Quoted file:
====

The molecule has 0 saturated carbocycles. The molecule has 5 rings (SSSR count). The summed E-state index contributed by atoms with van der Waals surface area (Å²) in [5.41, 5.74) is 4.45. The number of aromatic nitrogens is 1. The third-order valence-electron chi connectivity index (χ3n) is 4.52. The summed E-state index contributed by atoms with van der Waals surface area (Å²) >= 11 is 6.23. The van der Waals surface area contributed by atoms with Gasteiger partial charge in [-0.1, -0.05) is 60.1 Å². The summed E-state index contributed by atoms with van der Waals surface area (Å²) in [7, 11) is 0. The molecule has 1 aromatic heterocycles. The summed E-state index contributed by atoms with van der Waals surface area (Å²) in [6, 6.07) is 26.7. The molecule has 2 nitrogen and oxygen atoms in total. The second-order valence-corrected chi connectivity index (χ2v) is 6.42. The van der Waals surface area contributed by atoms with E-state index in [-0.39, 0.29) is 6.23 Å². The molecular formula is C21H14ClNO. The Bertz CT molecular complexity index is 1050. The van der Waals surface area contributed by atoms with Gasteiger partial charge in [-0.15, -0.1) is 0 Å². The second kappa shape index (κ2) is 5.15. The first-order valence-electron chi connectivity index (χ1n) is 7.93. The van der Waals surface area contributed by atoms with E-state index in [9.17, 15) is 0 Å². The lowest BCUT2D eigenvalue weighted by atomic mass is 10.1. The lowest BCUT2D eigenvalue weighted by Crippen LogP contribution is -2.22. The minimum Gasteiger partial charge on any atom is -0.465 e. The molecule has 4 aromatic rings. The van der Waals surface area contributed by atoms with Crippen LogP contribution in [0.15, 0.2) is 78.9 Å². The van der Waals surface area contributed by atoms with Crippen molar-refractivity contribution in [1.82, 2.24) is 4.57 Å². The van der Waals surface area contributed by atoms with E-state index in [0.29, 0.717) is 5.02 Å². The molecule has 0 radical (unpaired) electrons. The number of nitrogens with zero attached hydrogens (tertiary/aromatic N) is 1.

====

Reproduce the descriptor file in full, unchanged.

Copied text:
The molecule has 0 saturated carbocycles. The molecule has 5 rings (SSSR count). The summed E-state index contributed by atoms with van der Waals surface area (Å²) in [5.41, 5.74) is 4.45. The number of aromatic nitrogens is 1. The third-order valence-electron chi connectivity index (χ3n) is 4.52. The summed E-state index contributed by atoms with van der Waals surface area (Å²) >= 11 is 6.23. The van der Waals surface area contributed by atoms with Gasteiger partial charge in [-0.1, -0.05) is 60.1 Å². The summed E-state index contributed by atoms with van der Waals surface area (Å²) in [7, 11) is 0. The molecule has 1 aromatic heterocycles. The summed E-state index contributed by atoms with van der Waals surface area (Å²) in [6, 6.07) is 26.7. The molecule has 2 nitrogen and oxygen atoms in total. The second-order valence-corrected chi connectivity index (χ2v) is 6.42. The van der Waals surface area contributed by atoms with E-state index in [-0.39, 0.29) is 6.23 Å². The molecular formula is C21H14ClNO. The Bertz CT molecular complexity index is 1050. The van der Waals surface area contributed by atoms with Gasteiger partial charge in [-0.15, -0.1) is 0 Å². The second kappa shape index (κ2) is 5.15. The first-order valence-electron chi connectivity index (χ1n) is 7.93. The van der Waals surface area contributed by atoms with E-state index in [9.17, 15) is 0 Å². The lowest BCUT2D eigenvalue weighted by atomic mass is 10.1. The lowest BCUT2D eigenvalue weighted by Crippen LogP contribution is -2.22. The minimum Gasteiger partial charge on any atom is -0.465 e. The molecule has 4 aromatic rings. The van der Waals surface area contributed by atoms with Crippen LogP contribution in [0.15, 0.2) is 78.9 Å². The van der Waals surface area contributed by atoms with Crippen molar-refractivity contribution in [1.82, 2.24) is 4.57 Å². The van der Waals surface area contributed by atoms with E-state index in [0.29, 0.717) is 5.02 Å². The molecule has 0 radical (unpaired) electrons. The number of nitrogens with zero attached hydrogens (tertiary/aromatic N) is 1.